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ASUS Z270-WS Motherboard Review

By: Steven Bassiri | Socket LGA 1150/1151 in Motherboards | Posted: Jun 17, 2017 7:38 pm
TweakTown Rating: 92%Manufacturer: ASUS

Here are key points about the ASUS Z270-WS.


What's Hot


Quality VRM: The Z270-WS has one of the most powerful VRMs on a Z270 motherboard. As part of ASUS's workstation series of motherboards, we don't expect anything lower. ASUS's International Rectifier digital PWMs and fully integrated power stages are used to produce a true 8-phase core voltage VRM and 4-phase iGPU VRM.



PEX8747: The PEX8747 from Avago (owned by Broadcom), is one of the only chips in the industry capable of doubling downstream PCI-E bandwidth from x16 PCI-E 3.0 to x32 PCI-E 3.0. It's also a rare commodity in the industry, and most motherboard vendors only have a handful of motherboards with the chip. The Z270-WS is ASUS's Z270 PEX8747 motherboard, and it supports 3-way and 4-way SLI and CrossFireX.


Dual M.2 and U.2: The motherboard features four 32Gb/s connections. Two M.2 slots located near the PCI-E slots and two U.2 ports are located at convenient locations and support the latest in storage technology, including Intel's Optane.


Tons of USB: People love USB, and that is because almost all accessories use the protocol. ASUS implemented two USB 3.1 controllers; one for the rear IO that provides one type-A and one type-C connection, and the other provides an internal type-C header. The rear IO also features four USB 2.0 ports and four USB 2.0 ports. Internally we get one USB 2.0 header and one USB 3.0 header near the 24-pin power connector.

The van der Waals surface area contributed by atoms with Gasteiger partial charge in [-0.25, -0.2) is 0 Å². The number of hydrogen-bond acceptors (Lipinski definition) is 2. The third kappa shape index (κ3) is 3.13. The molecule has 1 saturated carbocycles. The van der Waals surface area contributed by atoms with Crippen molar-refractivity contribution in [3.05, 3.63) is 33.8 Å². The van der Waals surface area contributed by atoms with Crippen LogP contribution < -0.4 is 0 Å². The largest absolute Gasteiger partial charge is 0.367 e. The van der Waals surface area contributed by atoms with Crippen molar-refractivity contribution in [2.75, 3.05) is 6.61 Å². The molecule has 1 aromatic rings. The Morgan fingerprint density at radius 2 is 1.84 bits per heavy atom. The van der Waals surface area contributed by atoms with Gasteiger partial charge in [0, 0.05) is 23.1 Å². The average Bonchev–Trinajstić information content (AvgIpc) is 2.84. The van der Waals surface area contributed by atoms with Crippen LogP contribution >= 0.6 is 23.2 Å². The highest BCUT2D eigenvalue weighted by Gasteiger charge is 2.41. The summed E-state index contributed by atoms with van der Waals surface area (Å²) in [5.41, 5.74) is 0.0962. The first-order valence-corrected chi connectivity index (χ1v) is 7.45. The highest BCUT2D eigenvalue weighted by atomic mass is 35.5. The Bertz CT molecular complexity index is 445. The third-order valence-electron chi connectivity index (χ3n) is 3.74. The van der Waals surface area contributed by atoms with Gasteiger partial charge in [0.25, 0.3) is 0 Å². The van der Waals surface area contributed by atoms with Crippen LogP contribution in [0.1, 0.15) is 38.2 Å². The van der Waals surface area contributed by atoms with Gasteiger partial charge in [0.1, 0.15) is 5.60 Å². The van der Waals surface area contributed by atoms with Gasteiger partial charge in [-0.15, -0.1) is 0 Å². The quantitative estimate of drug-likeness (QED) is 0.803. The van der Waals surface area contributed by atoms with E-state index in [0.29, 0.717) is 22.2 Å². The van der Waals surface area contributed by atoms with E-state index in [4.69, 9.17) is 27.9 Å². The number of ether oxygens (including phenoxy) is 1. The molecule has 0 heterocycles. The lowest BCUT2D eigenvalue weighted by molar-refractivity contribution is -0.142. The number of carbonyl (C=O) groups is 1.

What's Not


Price: At almost $400, the Z270-WS is very expensive, and that is perhaps due to the PEX8747.



Final Thoughts


The ASUS Z270-WS is the embodiment of a workstation motherboard. Its no-nonsense aesthetics is part of its professional theme. There are no RGB LEDs (although there is a header), the heat sinks are more tactical than flashy, and its features (such as dual U.2) are more in line with what power users require. ASUS also executes the motherboard quite well with seven fan headers and optional expansion header, 32 PCI-E lanes in four x16 slots, and component decisions focused on longevity.




My only issue with the motherboard is the price, at almost $400, it's very high and you basically need to take advantage of the PEX8747 and extra PCI-E slots for that to make sense. There is actually a lot of hype surrounding ASUS's WS series of motherboards because of their longstanding reputation for reliability, and the Z270-WS should be a crowd pleaser.

Product Summary Breakdown

TweakTown award
Overall TweakTown Rating92%

The Bottom Line: If you need an Intel Z270-based motherboard that is all professional yet very powerful, the ASUS Z270-WS should be at the top of your list.

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